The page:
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Review: ‘Broken Dreams’ reveals a Holocaust story worth investigating further

Polish actress Aleksandra Bernatek performs a dramatic recitation of Holocaust victim Renia Spiegel’s writings in the documentary “Broken Dreams.”
Polish actress Aleksandra Bernatek performs a dramatic recitation of Holocaust victim Renia Spiegel’s writings in the documentary “Broken Dreams.”
(Smoking Mirror Productions Inc.)

If “Broken Dreams,” the brief documentary from writer-director Tomasz Magierski, feels a bit cursory and cobbled together, it importantly highlights the story of Renia and Ariana Spiegel, two young Jewish sisters who struggled to survive in Nazi-occupied Poland. What an amazing narrative feature this tale could make.

The doc was inspired by the unearthing of a near-700-page journal that Renia, who’s been compared to famed diarist Anne Frank, kept from 1939 to 1942, prior to being slain by Nazis in her hometown of Przemysl. The touching, poetic chronicle, hidden in a New York vault for more than 50 years, was recently published as “Renia’s Diary: A Holocaust Journal.”

Magierski, who was instrumental in the diary’s resurgence, uses a mix of techniques to tell the Spiegels’ evocative story: a lengthy, lovely interview with now-88-year-old Ariana (she also sings and recites poetry), a wealth of archival materials and the dramatic recitation of Renia’s writing by young Polish actress Aleksandra Bernatek.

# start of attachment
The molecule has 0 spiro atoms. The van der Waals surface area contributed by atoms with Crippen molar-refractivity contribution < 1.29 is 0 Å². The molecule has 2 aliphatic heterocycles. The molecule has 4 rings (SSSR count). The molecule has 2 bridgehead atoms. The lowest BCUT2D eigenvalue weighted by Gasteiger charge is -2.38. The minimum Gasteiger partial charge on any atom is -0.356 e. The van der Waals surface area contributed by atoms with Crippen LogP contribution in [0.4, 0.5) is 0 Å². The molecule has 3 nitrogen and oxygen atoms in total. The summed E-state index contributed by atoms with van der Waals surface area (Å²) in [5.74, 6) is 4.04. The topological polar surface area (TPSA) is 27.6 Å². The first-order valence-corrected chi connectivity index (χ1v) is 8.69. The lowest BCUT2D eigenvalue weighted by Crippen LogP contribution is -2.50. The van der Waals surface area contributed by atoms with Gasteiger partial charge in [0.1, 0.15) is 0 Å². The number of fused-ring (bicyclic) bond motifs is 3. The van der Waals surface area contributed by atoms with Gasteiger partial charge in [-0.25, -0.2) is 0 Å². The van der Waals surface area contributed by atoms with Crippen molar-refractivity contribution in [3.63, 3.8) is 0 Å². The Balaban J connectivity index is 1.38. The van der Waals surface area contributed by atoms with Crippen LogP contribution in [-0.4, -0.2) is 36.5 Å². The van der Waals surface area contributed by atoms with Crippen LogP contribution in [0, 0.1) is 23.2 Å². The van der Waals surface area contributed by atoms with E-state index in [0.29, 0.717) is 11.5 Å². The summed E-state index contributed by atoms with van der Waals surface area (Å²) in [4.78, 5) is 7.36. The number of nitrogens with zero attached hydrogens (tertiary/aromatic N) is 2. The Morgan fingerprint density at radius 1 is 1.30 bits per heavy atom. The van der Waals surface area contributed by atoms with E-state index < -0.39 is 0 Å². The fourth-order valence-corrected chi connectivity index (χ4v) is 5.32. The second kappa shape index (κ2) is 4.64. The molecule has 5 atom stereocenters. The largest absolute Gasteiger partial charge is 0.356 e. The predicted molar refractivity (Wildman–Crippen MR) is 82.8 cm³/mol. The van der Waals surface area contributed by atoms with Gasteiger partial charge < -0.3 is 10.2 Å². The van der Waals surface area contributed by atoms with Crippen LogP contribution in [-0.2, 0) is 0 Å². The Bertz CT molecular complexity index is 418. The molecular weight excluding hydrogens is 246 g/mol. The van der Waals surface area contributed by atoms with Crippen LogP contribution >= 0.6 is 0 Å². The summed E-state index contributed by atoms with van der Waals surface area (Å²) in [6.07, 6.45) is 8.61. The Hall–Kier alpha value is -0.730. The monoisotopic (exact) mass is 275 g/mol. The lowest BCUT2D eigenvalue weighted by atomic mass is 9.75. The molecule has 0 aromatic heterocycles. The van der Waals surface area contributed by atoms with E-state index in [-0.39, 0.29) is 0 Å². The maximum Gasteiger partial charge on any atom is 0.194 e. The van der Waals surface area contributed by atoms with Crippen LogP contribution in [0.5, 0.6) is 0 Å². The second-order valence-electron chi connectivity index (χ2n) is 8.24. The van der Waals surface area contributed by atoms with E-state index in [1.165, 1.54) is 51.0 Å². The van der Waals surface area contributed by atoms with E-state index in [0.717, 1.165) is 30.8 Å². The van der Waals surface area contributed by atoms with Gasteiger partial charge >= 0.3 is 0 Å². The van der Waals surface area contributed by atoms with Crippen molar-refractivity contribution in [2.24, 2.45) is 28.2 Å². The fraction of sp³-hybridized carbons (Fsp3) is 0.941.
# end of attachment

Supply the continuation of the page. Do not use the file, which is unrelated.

Although vital and intriguing, the film could have been more seamlessly assembled. The narrative feels a bit disjointed and, though we learn much about Ariana’s youth (a child actress, she was dubbed the “Polish Shirley Temple”), more about her 70-plus years in New York, where she and her mother moved in 1946, may have filled in some blanks.

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“Broken Dreams”
Not rated

(In English and Polish with English subtitles)

Running time: 1 hour, 9 minutes

Playing: Laemmle Monica Film Center, Santa Monica


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